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Environmental change is triggering an identity switch in grasslands

Scientists discover species turnover in more than 100 grassland experiments

Konza Prairie Biological Station

Grasslands can store up to 30 percent of the world's carbon, but new changes may risk benefits.


August 27, 2019

Since the first Homo sapiens emerged in Africa 300,000 years ago, grasslands have sustained humans and thousands of other species. Today, those grasslands are shifting. Global change -- including climate change, pollution and other widespread environmental alterations -- is transforming plant species in grasslands, and not always in the way scientists expected, a new study reveals.

Grasslands make up more than 40% of the world's ice-free land and can hold up to 30% of the world's carbon, making them critical allies in the fight against climate change. However, changes in grassland plants could put those benefits at risk.

Researchers affiliated with the Smithsonian Environmental Research Center and other institutions published the results in the journal Proceedings of the National Academy of Sciences. The report offers the most comprehensive evidence to date on how human activities are changing grassland plants.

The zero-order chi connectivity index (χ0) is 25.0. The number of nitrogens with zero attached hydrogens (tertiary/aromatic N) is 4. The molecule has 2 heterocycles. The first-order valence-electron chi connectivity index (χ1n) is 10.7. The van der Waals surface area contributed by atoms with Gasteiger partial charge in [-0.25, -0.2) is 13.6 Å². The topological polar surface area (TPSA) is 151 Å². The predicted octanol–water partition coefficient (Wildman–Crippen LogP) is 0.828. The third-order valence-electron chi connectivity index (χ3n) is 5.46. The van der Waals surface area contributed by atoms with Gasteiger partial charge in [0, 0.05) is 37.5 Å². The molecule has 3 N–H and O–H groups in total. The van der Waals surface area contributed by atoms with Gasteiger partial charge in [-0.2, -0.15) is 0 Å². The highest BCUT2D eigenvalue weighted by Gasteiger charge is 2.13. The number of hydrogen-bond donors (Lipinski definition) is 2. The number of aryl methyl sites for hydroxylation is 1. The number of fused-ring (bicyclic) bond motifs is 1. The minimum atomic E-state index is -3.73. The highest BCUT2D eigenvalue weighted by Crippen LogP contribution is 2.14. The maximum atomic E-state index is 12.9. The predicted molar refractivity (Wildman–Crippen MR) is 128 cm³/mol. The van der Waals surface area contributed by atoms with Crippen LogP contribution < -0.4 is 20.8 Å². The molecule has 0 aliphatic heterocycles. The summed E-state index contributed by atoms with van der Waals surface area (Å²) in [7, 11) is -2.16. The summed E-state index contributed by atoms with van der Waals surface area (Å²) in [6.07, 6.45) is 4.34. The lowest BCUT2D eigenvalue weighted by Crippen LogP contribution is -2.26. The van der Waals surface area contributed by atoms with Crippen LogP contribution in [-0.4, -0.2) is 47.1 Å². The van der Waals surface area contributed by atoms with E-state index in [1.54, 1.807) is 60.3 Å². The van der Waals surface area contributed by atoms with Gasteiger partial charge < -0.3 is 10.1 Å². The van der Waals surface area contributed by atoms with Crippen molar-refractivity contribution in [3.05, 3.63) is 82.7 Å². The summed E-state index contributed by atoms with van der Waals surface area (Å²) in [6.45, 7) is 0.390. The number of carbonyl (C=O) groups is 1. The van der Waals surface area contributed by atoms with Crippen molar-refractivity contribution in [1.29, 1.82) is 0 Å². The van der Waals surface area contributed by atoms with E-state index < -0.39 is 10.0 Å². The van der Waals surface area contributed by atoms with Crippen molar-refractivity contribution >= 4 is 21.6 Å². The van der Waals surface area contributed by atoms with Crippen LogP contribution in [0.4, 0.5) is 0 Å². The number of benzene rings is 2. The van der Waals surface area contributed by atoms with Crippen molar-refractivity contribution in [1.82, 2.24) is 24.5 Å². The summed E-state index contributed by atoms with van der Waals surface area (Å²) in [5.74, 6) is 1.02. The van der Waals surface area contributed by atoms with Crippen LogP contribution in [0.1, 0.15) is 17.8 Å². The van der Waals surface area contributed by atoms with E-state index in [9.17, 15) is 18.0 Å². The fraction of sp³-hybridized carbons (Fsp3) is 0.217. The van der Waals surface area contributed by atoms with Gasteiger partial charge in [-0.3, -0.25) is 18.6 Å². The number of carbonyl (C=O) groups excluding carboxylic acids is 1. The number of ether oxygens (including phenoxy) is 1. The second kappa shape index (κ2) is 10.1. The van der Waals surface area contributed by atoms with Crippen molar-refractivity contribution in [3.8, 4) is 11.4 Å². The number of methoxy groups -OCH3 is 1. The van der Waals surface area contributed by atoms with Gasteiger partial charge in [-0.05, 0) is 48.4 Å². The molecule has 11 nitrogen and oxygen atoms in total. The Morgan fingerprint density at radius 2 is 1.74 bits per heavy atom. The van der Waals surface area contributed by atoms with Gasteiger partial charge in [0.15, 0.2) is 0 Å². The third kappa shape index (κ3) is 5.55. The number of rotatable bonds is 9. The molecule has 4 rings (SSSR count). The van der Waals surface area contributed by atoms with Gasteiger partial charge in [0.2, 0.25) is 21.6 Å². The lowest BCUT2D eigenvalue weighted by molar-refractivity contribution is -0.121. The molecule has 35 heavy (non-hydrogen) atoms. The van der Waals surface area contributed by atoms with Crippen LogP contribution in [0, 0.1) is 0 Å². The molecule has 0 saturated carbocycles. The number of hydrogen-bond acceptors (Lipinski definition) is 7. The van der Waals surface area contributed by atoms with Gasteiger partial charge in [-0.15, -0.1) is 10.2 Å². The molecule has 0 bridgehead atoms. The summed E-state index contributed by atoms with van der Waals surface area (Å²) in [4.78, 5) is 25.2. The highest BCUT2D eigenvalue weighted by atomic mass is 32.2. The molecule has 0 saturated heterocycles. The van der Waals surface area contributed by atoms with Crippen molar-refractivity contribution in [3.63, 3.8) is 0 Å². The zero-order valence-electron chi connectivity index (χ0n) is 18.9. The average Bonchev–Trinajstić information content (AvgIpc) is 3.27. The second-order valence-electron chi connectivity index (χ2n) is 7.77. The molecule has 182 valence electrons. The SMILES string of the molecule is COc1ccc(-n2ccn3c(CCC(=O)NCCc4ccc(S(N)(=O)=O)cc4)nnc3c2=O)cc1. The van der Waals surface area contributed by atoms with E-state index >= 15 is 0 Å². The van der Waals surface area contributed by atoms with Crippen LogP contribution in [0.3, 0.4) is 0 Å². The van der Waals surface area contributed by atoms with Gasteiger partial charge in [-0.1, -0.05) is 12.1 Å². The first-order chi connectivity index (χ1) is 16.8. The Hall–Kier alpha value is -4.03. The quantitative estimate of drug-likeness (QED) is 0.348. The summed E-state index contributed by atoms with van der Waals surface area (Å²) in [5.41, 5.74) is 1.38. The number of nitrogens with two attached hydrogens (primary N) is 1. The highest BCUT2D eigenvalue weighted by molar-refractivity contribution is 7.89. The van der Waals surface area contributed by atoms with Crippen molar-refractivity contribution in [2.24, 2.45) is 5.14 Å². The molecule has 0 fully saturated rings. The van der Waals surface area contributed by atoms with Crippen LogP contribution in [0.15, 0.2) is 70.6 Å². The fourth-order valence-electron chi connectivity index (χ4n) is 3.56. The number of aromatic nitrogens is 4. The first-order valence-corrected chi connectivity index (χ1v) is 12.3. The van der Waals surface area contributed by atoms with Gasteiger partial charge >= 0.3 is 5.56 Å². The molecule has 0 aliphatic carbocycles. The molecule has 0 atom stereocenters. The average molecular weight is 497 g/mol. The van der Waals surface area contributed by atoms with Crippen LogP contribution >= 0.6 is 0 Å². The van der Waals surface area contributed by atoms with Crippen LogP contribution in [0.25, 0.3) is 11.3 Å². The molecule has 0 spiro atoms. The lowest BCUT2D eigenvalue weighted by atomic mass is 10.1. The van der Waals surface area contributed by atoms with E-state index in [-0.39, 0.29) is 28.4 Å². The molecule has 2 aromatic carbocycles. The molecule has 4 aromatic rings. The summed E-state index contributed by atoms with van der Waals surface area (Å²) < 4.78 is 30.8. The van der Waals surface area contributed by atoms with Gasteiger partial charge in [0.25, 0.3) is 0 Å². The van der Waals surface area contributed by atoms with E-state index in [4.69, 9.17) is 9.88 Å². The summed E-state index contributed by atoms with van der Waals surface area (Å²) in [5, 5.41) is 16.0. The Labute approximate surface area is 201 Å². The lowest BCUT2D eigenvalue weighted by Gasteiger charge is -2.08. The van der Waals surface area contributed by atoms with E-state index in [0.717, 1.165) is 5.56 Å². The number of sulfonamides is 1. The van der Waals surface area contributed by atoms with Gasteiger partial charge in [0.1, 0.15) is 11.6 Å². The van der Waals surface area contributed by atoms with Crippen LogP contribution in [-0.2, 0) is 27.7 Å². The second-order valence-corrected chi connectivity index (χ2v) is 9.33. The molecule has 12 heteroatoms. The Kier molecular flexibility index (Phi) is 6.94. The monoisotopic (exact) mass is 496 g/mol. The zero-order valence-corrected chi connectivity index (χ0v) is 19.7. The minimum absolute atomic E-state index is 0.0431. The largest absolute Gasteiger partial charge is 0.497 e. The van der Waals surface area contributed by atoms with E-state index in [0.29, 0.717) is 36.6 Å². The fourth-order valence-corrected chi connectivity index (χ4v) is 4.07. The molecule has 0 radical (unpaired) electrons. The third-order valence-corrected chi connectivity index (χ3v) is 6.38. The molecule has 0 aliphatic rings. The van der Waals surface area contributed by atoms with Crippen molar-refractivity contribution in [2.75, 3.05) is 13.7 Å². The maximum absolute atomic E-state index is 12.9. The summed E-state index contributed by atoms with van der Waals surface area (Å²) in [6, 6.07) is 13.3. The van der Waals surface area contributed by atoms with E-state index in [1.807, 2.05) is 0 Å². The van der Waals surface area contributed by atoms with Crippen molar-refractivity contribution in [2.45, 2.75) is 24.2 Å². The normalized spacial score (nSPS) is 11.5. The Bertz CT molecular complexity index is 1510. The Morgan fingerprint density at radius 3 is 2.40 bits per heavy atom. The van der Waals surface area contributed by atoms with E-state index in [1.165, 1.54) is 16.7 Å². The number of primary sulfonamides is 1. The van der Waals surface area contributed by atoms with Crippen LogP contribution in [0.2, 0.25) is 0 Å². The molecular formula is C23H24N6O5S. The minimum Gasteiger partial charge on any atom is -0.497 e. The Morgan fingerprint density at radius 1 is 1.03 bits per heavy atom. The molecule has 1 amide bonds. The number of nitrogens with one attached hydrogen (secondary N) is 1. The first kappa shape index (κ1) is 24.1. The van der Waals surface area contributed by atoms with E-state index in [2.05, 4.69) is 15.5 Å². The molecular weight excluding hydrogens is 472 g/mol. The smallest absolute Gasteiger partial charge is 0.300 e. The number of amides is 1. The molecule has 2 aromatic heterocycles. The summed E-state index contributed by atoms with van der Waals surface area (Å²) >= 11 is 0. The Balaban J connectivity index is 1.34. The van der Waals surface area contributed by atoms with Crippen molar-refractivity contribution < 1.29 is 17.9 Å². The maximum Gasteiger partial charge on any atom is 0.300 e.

The team looked at 105 grassland experiments around the world. Each experiment tested at least one global change factor, and some looked at three or more types of changes.

The ecologists discovered that grasslands can be surprisingly tough. In general, grasslands resisted the effects of global change for the first decade of exposure. But after 10 years, their species began to shift. Half the experiments lasting 10 years or more found a change in the total number of plant species, and nearly three-fourths found changes in the types of species. By contrast, one-fifth of the experiments that lasted under 10 years picked up species changes.

"This study points to the importance of long-term research, especially long-term experiments to understand the complex changes that are happening to Earth's living systems," said Elizabeth Blood, a program director for NSF's Division of Biological Infrastructure, which funded the research.

--  NSF Public Affairs, (703) 292-7090 media@nsf.gov